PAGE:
Scars of the past

  • The damage done when mishandling issues of population growth is long lasting. Let us not forget that the scars of the Emergency are still with us. Men used to be part of the family planning initiatives then but after the excesses of forced sterilisations, they continue to remain completely out of family planning programmes even today. The government now mostly works with woman and child health programmes. Mistakes of the Emergency-kind are not what a new government with a robust electoral mandate might like to repeat. So it is time to ask some of the prejudiced voices within the government and ruling party not to venture into terrain they may not fully understand.
  • The U.S. President Donald Trump’s latest gaffe has introduced another thorn in what is now clearly an unsettled India-U.S. relationship. His claim, on Monday, that India sought U.S. mediation in Kashmir will pinch the Narendra Modi government more because it strikes at a vital interest: India’s territorial integrity. But if we had been more attuned to international shifts, we would have noticed that structural trends in South Asia have been changing over the past several years. While India’s hand is not as strong as we sometimes believe it to be, there might be opportunities to leverage the international situation further down the road.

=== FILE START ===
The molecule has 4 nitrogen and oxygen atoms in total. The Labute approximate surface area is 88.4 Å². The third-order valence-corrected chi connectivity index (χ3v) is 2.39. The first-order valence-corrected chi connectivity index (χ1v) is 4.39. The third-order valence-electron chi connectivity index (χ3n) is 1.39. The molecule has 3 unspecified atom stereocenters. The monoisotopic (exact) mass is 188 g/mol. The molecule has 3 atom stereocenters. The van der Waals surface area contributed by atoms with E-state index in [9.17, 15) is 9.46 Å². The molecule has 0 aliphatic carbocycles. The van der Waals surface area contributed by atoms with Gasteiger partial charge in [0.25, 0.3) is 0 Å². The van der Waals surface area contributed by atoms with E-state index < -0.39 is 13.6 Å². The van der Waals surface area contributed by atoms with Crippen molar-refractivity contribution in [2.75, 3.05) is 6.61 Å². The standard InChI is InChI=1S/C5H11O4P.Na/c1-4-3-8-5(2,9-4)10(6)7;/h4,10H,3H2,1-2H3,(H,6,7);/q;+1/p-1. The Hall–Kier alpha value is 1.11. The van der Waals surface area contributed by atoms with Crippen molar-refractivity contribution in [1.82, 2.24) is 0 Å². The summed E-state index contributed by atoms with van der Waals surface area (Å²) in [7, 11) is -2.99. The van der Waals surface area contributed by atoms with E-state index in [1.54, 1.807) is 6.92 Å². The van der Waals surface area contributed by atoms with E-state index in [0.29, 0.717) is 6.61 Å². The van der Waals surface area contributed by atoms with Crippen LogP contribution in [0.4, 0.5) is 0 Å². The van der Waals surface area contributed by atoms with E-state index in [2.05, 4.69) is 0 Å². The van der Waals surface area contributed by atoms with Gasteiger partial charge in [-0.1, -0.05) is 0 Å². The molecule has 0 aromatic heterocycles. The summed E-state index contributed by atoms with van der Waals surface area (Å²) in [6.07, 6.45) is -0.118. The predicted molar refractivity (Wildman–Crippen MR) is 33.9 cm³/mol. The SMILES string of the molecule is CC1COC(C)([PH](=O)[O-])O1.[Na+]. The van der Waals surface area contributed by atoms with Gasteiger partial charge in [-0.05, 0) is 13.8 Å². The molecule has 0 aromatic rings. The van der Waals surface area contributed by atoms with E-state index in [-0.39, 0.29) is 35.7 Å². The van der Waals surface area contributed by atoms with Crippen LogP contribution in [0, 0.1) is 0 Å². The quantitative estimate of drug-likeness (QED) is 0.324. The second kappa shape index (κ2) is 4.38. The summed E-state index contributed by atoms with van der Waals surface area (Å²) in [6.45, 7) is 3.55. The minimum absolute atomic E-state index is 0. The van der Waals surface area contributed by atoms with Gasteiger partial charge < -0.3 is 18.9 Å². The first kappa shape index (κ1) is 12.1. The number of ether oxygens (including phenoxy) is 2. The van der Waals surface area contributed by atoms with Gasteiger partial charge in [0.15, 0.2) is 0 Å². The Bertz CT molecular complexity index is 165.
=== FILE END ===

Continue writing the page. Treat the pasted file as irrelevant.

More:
Perceived advantage

  • If we step back and evaluate the India-Pakistan equation over the past five years, what stands out is that both sides proceeded from a perception that each holds an advantageous position. India’s confidence emanated from Mr. Modi’s electoral victory in 2014 that yielded a strong Central government and expectations of stable ties with all the major powers. Mostly overlooked in India, Pakistani leaders too have displayed confidence that the international environment was moving in a direction that opened options for Pakistan that were unavailable in the previous decade. This included the renewed patterns of Pakistan’s ties with the U.S. and China, with the latter reassuring Pakistan and, most importantly, the Army on their respective strategic commitments and bilateral partnerships. In the U.S.’s case, this appears to have been undertaken discreetly to avoid ruffling India’s feathers, with the result that the enduring aspects of U.S.-Pakistan ties remained obscure, but still very real. In the past few days, the resilience of that relationship has come out into the open. Let us not ever forget that this is a military alliance forged in the 1950s. Historically, U.S. policymakers have always sought to restore the alliance with Pakistan whenever Islamabad’s ties with China became stronger. India has borne the brunt of this recurring geopolitical dynamic.